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Flange vs. butt welds? (LONG)

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  • Flange vs. butt welds? (LONG)

    Hey all...got another newbie question for you. I'm gearing up to get started on my Studebaker truck project. The details are spelled out in the website link below, but here's the Reader's Digest version:

    I'm mounting a '51 Studebaker 3/4-ton pickup on an '82 Chevy Silverado CrewCab dually chassis. I'm going to have to shorten the frame about 12"-16" and I want to make an extended cab out of the Studebaker (need more room for my feet. I'd swear everyone in the '50s was only 4' tall!). I'll also be stretching the rear fenders out to accomodate the duals.

    Therein lies the question. This is my first custom project, my first MIG experience (just got a HH175) and I have very little experience with bodywork....but I have plenty of enthusiasm and drive (not to mention a very understanding fiance'.) I've done some research towards the best methods of the cab stretch, and had basically decided on cutting the back of the cab off, flanging both sides of the gap, filling the gap with sheetmetal and fabricating braces for the stretched area. However, I've recently read that there might be some problems associated with flange welds on body panels. One bodywork expert's website suggests staying away from flange welds if possible, because "...the area with double thickness will be stronger than the metal around it, and sometimes these areas will expand and contract at a different rate than the adjacent single-thickness metal, so the edges of your patch may become visible on a hot day."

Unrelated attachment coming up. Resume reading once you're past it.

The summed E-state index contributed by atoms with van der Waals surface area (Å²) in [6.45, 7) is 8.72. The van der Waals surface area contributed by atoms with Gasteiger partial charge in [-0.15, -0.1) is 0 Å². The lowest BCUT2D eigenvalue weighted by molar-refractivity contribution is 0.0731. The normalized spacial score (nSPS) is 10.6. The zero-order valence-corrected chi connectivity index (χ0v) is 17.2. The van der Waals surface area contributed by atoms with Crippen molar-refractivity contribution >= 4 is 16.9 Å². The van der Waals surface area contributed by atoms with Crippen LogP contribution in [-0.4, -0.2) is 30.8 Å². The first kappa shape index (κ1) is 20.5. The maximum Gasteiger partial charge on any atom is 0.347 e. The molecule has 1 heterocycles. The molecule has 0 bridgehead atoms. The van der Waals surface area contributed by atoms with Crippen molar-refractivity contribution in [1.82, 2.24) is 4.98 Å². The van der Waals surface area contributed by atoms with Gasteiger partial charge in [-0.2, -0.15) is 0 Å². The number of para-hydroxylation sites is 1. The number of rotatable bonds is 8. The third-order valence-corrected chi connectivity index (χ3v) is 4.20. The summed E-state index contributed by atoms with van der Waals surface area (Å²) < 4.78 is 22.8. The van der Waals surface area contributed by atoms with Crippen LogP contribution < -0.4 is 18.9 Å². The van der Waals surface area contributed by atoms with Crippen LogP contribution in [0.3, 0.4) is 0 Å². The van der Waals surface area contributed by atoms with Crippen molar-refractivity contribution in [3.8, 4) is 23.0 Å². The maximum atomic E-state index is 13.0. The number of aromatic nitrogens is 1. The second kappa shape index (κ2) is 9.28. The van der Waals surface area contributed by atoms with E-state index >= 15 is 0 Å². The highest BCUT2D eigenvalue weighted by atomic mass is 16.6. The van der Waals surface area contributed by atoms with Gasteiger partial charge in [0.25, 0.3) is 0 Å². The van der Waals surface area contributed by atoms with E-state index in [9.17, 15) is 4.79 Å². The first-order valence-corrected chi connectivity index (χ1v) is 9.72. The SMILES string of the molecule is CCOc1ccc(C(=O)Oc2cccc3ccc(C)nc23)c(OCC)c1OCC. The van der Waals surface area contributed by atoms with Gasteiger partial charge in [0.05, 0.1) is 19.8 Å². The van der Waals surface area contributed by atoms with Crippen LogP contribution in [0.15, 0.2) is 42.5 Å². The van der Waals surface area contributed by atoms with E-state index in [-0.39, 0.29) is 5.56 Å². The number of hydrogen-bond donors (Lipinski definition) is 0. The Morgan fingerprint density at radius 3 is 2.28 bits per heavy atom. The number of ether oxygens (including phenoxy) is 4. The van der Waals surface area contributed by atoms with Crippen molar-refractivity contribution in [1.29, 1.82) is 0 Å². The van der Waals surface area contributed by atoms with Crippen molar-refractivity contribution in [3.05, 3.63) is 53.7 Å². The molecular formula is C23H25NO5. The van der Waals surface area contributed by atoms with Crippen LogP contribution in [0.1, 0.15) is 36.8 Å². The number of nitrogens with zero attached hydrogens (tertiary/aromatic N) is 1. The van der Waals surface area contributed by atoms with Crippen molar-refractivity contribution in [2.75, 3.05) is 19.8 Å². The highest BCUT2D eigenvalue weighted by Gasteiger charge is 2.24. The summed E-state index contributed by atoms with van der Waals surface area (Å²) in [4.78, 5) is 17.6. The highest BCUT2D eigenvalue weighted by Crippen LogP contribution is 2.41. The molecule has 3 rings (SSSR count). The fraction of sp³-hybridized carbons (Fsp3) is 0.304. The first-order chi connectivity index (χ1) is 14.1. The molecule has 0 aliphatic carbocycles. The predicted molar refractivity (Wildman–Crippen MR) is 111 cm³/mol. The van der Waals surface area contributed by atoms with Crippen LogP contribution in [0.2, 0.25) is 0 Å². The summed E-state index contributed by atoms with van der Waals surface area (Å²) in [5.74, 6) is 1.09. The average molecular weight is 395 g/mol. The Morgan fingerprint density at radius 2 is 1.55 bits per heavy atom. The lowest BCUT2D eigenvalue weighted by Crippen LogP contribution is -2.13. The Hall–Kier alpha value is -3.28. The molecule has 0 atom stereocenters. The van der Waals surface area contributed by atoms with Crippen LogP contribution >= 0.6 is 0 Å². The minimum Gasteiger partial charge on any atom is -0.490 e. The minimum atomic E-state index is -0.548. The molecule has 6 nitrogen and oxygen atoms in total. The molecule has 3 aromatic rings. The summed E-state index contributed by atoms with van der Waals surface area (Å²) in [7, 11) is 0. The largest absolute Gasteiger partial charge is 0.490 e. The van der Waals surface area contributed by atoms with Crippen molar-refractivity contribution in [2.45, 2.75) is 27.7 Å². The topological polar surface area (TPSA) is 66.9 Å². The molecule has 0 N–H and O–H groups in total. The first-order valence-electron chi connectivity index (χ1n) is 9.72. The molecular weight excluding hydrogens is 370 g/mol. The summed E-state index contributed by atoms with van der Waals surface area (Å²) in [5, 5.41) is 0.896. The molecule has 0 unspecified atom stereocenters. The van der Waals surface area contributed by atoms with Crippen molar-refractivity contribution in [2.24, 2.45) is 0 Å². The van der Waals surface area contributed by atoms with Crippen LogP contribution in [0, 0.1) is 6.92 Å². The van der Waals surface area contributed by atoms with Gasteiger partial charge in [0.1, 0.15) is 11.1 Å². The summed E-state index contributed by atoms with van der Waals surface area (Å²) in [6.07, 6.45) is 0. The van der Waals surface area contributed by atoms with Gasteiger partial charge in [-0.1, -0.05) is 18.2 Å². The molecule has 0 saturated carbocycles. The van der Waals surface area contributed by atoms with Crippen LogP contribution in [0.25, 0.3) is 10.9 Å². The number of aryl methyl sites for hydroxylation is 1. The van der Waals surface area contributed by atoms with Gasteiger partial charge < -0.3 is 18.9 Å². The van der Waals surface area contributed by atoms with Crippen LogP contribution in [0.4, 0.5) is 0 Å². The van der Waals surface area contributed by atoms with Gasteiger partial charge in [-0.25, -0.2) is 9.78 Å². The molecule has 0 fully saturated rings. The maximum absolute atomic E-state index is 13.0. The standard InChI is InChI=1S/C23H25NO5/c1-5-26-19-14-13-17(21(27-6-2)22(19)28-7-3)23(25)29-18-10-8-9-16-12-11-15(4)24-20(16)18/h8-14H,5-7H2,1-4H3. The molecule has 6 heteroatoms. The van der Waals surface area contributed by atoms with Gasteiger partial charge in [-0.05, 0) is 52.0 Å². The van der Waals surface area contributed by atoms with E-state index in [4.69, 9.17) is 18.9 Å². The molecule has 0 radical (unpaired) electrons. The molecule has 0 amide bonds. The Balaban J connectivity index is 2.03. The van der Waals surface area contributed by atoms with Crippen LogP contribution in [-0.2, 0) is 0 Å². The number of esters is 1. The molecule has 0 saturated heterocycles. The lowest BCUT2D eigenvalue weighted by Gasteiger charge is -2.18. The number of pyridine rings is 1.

He DOES go on to suggest that "...there are times when you WOULD use an overlapped joint, such as when you are replacing an entire panel, like a complete roof or quarter panel."

    I know this question might be better asked on a bodywork forum, but after reading the posts in both, I think I'm a little more confident in the experiences in the group here. So...considering my lack of experience in this arena, what would YOU suggest I do? Have any of you had problems with flange welds later down the road? I believe the Studebaker has 18-gauge sheetmetal, so it's plenty thick to minimize warping, but what do you think?

    THANKS!

    Keith
    In the making:
    '51 Studebaker Ext. Cab 1-ton dually
    http://www.OLDSmobility.com/stude/stude.index

  • #2